Candle Secrets from a Movie Set

September 06, 2018

Candle Secrets from a Movie Set

Being a candle-maker, I can’t help but notice candles when they appear in movies and television. I’m completely mesmerized when the movie takes place in the days before electricity and multiple lit candles are flickering brightly in almost every scene.  I’m sure I’m not the only candle-maker to notice how tall those candle flames are during those scenes and how much the flames flicker dramatically back and forth. As a candle-maker, I watch those movie candles blazing away and hope that candle lovers out there don’t think this is how their home candles should burn, (because they shouldn’t!)

So, what’s the big secret about movie candles? They are made differently than the ones you buy in the stores or your favorite candle studio. How do I know this? Besides being a candle-maker, I worked in the film industry for 14 years and part of my job was to manage any filming that involved lit candles. 

So why are movie candles made differently than the ones we buy for our homes? Dramatic effect is a big reason. We know from our own experience how much candles can affect the mood in a room. Candles used for film production have to work twice as hard to affect the mood of a large movie set. Movie candles  usually have large, bright, flickering flames to enhance the drama of the scene and allows the candles to be more noticeable. If a movie set director/prop master used a traditionally-made candle, the safe, normal-sized flame may not be that easy to see on a busy movie set. Plus, a one-inch, steady flame is not nearly as dramatic as a three-inch flame waving back and forth.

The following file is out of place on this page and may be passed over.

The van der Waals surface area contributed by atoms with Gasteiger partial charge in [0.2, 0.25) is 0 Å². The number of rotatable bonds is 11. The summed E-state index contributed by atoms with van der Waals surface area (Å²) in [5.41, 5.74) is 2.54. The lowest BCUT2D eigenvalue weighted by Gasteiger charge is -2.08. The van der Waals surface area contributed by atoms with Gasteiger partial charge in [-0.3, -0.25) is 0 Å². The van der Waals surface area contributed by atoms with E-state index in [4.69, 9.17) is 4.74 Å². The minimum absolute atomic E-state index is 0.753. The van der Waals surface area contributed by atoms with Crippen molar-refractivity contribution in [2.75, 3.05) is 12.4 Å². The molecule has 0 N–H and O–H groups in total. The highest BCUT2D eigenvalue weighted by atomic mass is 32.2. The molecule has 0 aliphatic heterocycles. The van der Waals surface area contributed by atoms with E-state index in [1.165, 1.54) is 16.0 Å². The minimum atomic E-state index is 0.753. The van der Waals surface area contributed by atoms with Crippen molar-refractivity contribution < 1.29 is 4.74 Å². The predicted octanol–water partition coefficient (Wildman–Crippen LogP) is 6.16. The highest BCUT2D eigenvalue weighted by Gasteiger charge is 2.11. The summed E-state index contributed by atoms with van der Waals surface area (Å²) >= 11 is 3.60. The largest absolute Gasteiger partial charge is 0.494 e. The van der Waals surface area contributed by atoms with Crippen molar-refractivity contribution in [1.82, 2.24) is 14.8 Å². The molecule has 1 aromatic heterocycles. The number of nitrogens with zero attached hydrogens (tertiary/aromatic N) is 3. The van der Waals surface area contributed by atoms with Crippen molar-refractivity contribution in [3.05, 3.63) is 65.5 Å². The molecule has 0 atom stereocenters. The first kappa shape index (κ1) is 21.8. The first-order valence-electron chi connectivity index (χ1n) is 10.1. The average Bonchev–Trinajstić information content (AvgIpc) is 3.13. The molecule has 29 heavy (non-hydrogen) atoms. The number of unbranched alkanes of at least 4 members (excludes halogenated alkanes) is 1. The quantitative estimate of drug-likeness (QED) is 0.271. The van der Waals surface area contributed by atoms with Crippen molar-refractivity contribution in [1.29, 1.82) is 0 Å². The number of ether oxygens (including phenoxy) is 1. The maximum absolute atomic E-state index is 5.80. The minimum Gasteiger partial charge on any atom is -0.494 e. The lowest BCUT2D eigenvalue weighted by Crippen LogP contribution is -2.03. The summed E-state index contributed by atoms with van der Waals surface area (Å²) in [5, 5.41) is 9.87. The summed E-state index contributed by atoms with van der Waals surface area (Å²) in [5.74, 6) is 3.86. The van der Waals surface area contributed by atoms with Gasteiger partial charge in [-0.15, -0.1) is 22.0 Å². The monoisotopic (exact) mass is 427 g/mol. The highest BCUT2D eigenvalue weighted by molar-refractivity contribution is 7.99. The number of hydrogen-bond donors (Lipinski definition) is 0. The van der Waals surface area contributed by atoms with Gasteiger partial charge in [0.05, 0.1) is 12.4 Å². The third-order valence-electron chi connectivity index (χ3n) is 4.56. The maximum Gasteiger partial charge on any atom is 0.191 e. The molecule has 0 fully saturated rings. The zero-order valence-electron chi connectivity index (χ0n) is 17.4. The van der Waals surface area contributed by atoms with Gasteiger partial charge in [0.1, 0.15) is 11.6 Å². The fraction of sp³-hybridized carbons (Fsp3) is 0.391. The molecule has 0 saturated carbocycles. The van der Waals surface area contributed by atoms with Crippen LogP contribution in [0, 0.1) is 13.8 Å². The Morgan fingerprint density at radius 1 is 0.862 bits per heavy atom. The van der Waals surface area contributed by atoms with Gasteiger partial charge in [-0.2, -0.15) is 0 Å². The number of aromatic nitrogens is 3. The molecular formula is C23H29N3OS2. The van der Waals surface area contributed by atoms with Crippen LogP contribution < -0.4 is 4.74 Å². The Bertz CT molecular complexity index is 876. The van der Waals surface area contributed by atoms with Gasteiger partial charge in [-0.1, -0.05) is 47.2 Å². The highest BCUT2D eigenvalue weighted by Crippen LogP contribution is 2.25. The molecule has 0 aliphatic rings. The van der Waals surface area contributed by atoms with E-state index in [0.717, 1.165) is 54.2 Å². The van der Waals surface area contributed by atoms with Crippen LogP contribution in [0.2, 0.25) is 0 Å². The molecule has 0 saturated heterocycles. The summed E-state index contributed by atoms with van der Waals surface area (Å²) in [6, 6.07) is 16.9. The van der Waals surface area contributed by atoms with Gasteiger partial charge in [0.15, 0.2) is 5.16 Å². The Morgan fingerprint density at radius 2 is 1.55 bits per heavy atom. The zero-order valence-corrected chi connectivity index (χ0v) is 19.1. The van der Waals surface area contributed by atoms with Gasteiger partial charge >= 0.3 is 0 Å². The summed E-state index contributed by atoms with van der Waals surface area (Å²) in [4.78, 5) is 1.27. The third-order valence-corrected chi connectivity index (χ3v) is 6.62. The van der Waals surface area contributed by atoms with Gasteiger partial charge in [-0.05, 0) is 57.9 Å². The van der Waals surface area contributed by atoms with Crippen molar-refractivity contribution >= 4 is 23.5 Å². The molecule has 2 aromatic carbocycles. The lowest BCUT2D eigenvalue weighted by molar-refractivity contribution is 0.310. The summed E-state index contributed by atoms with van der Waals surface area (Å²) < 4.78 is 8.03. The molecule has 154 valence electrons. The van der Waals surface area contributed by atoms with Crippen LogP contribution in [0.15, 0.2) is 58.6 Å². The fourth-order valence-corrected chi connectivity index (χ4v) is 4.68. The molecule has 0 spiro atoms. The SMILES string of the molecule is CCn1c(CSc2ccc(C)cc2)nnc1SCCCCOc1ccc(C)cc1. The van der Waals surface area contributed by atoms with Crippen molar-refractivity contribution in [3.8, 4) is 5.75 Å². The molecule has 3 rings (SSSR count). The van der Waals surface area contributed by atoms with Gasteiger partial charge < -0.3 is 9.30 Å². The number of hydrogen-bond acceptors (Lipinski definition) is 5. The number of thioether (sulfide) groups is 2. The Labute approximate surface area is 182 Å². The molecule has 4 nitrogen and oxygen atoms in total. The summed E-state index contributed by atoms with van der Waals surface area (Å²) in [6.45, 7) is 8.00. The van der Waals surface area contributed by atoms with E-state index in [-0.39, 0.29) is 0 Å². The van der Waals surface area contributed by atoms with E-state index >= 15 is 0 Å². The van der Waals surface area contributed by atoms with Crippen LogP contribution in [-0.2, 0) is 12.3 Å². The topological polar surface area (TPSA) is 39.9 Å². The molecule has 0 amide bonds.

Did you know that every film shoot that involves candles with exposed flames must have a Fire Safety Officer present during filming? Those beautiful, dramatic candles in that scene sure look great, but they are not safe and require a dedicated fire safety watch while the candles are lit.

Most movie set directors have their “go to” candle resource for their prop candles because it requires a candlemaker experienced in creating technically challenging candles. Achieving the maximum candle height, while controlling rate of consumption, candle drip and smoking, requires a thorough knowledge in candle combustion. Film production studios cannot risk their cast, crew and property by purchasing candles from anyone other than experienced specialty candle crafters.  

So next time you’re watching a movie and see large candle flames flickering dramatically, just remember kids, don’t try this at home!

A slightly rounded, steady flame is a happy flame.

Living life by candlelight,

Kari Chandler

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